α-Synuclein (SNCA) is the major component of Lewy bodies and mutations in this gene are a rare cause of PD. Only three point mutations have been described to date, but duplication and triplication of the entire SNCA locus has also been discovered [3,41–45]. PD cases with underlying SNCA mutations have extensive Lewy bodies, because these mutations are known to increase aggregation of the protein [46]. SNCA may also be involved, albeit in a more indirect manner, in the ceramide pathway. It has been shown that deletion of the gene decreases brain palmitate uptake [47] and that the presence of palmitic acid increases the de novo synthesis of ceramide significantly [48]. However, known pathogenic mutations in SNCA are likely gain-of-function mutations, suggesting that, in these cases, the mutations drive the aggregation of α-synuclein, whereas in cases where ceramide metabolism is affected, Lewy body inclusions may be a cellular response to this altered ceramide metabolism. Also connecting the ceramide pathway to α-synuclein deposition is the recent description of an increase in α-synuclein inclusions in Caenorhabditis elegans when LASS2, a ceramide synthase, is knocked-down [49]. This result should obviously be taken with some caution, because it was obtained in a non-mammalian organism, but nevertheless it further connects ceramide to synuclein deposition.

Mutations in the gene encoding the leucine-rich repeat kinase 2 (LRRK2) are a common cause of PD [50–52]. The function of LRRK2 is not clear, but it has been shown to possess two enzymatic domains as well as several potential protein–protein interaction motifs [53]. The phenotype attributed to LRRK2 PD is usually not different from the idiopathic form of the disease [54]. However, discrepant results have been presented by neuropathological studies; whereas some cases have no Lewy bodies [55], most have typical Lewy body disease [8]. The mechanism of this variability is not clear. Similarly, it is not obvious that LRRK2 plays a role in the ceramide pathway as no studies of this question have been published to date.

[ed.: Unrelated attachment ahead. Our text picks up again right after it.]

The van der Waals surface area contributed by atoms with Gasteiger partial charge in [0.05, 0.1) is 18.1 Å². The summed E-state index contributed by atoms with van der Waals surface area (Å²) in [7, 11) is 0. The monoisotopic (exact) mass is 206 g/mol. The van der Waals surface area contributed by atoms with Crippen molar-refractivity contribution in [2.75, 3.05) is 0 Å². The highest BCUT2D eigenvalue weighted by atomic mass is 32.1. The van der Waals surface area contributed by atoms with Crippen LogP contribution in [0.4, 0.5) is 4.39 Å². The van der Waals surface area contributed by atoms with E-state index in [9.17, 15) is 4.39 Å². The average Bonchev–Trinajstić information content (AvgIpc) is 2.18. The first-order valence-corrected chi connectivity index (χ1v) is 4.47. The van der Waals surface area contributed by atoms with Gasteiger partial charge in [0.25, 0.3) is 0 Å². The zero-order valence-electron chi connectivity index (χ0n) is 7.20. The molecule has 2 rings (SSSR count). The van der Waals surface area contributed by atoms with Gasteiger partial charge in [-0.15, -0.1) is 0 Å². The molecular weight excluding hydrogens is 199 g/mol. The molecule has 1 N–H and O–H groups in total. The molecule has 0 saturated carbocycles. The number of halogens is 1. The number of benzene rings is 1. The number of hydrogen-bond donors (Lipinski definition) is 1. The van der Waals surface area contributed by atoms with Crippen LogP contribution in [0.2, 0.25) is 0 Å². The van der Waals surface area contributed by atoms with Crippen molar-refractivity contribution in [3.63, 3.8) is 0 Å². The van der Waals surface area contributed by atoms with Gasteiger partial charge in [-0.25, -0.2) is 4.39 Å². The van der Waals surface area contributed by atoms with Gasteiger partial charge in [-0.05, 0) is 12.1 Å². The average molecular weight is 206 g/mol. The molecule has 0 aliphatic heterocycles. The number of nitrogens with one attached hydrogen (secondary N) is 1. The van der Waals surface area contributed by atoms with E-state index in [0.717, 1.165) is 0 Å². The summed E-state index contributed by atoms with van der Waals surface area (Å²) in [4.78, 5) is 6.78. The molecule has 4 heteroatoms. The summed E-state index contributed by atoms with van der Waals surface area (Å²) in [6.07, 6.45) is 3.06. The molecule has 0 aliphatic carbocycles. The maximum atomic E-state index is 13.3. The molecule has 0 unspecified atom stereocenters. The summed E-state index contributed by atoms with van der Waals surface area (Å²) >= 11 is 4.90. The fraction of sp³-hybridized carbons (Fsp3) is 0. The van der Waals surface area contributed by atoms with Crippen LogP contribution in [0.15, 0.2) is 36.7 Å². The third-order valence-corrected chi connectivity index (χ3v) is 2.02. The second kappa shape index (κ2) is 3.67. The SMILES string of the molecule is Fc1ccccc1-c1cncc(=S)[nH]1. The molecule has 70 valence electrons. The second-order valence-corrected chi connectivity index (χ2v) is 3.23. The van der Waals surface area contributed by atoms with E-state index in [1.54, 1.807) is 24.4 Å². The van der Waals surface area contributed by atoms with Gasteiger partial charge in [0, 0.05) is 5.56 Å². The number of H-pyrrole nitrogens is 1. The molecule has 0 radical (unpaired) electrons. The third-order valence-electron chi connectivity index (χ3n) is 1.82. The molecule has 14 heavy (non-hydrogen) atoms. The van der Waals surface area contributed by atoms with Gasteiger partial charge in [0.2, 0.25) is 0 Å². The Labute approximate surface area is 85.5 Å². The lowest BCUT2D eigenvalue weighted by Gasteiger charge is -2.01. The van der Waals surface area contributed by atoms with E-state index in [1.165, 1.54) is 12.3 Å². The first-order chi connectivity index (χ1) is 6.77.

In this minireview, we have brought together data suggesting that some of the genes involved in the genetics of Lewy body disease, have in common the fact that they impinge on ceramide metabolism. One shortfall of the present theory is the lack of neuropathological data regarding cases with PINK1 or DJ-1 mutations. However, we may see studies addressing this same issue in the near future.

A major premise of this theory is the fact that Lewy body inclusions should have a key role in our understanding of the mechanisms of the disease. We propose that pathology data will, in most cases, be more insightful than clinical data in defining the disease. This is based on what we have learned from other neurodegenerative diseases with inclusion pathology. For Alzheimer’s disease, when pathology was used as a basis to understand the disease, pathways involved became evident. This would be most unlikely to happen if, instead, clinical data was used.

These data are incomplete and there have been few relevant studies directly addressing neuronal ceramide metabolism in this context. However, the hypothesis we present has the benefit of making several predictions amongst which are: (a) mutations in other genes which alter neuronal ceramide metabolism should lead to Lewy body diseases, and plausibly ATP13A2 and hereditary sensory neuropathy type I mutation carriers should have Lewy bodies; and (b) α-synuclein and LRRK2 should have roles in ceramide metabolism.

This notion also suggests that it may be profitable to consider other genes in these pathways as risk factors for Lewy body disease, and in particular, to consider whether they influence the penetrance of the GBA mutations.

Acknowledgements

  1. Top of page
  2. Abstract
  3. Acknowledgements
  4. References

This research was supported in part by the Intramural Research Program of the National Institute on Aging, National Institutes of Health, Department of Health and Human Services; Annual Report number Z01-AG000957-05 and Portuguese FCT grant #SFRH/BD/29647/2006.

References

  1. Top of page
  2. Abstract
  3. Acknowledgements
  4. References